Learning How to Recurve Bow Hunt Deer – 2019 Archery Season Guys Trip Day 1
Updated: Dec 31, 2020
Leading up to October of 2019, I had put several months into preparations for what I would consider being my first “serious” deer season. I was at full commit level, using trail cameras, I had built a wooden ground blind platform, scouted land for sign, practiced my shooting, and sorted my gear. I had scouted both public and private land and had good spots on both parcels. With Alex and Sam coming to Wisconsin from out of state, I was playing somewhat of a guiding role as they were depending on me to have scouted and be ready to go for our three-day hunt. To say I was excited was a complete understatement.
The texting and planning began back in February, and time could not pass quickly enough. It seemed like each week there was some running joke inquiring about the proximity of the date of this trip. All three of us had never really deer hunted. Meaning we had dabbled, going once or twice in the past, but never really considered ourselves “deer hunters” nor had we ever harvested a deer. We were all hopeful this trip would be a slam dunk.
The first night of any group trip is most certainly filled with anything but sleep. Laughter, handshakes, stories, and drinks filled the air upon arrival and seamlessly transitioned into relentless scenarios that play out in your mind long after you should have fallen asleep. We had planned out the last-minute logistics and decided to hunt private the first morning due to wind conditions and travel. We all loaded some gear and laid out the rest before heading to bed. When the alarm goes off the first morning, rarely do you sit up with such exuberance. Coffee and excitement will curb the sleep you did not get, and your body will do the rest.
The first morning we had about twenty minutes of sneaking quietly through a grassy lowland and up a cornfield hill until we reached our ground blind. As we began to enter the marsh, we quickly realized that the water was way higher than when I had last scouted. There were mini streams of water, weaving through mazes of tall grass clumps. After only a few steps, water entered a boot and the boggy grass began to fight back. Quiet was pretty much a dream at that point, and tactical prowess a laughable farce. We now were just trying to get through it without horizontally dancing with the bog monster.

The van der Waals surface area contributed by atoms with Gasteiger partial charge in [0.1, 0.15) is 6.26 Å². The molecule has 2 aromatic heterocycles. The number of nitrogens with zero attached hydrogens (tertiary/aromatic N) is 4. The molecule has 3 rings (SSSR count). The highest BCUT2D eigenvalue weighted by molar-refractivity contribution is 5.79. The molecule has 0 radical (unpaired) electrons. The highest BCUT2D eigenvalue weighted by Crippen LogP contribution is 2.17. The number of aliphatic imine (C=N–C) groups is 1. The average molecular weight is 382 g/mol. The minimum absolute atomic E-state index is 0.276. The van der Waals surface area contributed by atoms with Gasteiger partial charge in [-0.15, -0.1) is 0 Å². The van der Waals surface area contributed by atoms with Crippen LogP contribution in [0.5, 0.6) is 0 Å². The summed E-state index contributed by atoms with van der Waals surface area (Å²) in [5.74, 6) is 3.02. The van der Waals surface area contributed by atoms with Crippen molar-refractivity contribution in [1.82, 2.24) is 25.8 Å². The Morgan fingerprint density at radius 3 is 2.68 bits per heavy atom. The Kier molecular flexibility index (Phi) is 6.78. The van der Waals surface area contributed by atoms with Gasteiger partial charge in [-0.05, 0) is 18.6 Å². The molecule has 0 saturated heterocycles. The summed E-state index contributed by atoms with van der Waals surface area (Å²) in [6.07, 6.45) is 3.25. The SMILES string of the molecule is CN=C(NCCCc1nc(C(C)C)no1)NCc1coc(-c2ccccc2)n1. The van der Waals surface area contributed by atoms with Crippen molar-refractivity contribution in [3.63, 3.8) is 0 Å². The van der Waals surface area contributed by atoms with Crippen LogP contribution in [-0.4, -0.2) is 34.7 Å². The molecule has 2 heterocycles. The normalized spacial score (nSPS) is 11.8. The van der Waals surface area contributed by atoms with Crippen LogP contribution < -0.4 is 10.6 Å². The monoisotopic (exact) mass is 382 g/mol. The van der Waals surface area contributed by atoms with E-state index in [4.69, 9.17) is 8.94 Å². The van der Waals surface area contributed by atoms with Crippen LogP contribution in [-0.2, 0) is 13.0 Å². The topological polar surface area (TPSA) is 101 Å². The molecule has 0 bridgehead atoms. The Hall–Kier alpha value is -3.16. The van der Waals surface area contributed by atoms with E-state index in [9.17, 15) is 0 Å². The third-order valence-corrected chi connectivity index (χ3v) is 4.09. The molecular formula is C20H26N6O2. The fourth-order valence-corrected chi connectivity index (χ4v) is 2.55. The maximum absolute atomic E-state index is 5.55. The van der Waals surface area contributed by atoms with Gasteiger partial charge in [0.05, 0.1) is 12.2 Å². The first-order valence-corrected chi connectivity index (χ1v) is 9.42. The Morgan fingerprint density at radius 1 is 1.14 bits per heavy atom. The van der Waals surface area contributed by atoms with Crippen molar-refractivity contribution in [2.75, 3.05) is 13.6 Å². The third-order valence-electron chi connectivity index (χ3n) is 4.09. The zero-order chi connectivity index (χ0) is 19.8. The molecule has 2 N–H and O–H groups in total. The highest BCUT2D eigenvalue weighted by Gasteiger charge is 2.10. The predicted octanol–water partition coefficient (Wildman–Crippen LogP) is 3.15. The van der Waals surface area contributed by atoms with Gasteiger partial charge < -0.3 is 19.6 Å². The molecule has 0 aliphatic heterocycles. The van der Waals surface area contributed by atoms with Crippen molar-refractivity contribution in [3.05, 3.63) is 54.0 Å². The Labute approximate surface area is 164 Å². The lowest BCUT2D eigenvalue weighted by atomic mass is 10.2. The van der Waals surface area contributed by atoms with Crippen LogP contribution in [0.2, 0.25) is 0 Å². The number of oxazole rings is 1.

Despite a wet boot, and a bit of noise we made it through the bog patch. We gathered ourselves at the foot of the corn hill and walked slowly. It was a cold Wisconsin morning (in the twenties Fahrenheit), but after traversing the bog we looked like we just opened the door to a sauna. We crept into the two natural ground blinds I had set up earlier in the year that sandwiched a well-used travel corridor. We were set up and ready about forty-five minutes before legal shooting time.
We sat in the cold with wet clothes, when I realized quickly that I underdressed and did not layer appropriately. I made it three hours total before Sam walked up to me and said he is freezing and has to be done. I agreed and was also struggling. Alex had dressed appropriately in winter gear for the morning, while Sam and I had dressed for the afternoon temps. At the time we stood up it was 08:30 am and as we turned to look behind us, Sam watched three deer run off into the woods. They were walking straight towards us before we stood up. What a rookie mistake with instant repercussions. We shook our heads and headed back to the truck with intentions of coming back in the evening better prepared. The evening yielded another sit with plenty of scenery and poison ivy, but no deer.
The lesson from day one was very simple but so often poorly executed: dress for the weather and the conditions you will be hunting. Wear layers that you can take off or put on depending on your activity at each time of the day. Had Sam and I dressed warmer for the morning and planned for the bog, we may have all three had a chance to arrow a deer.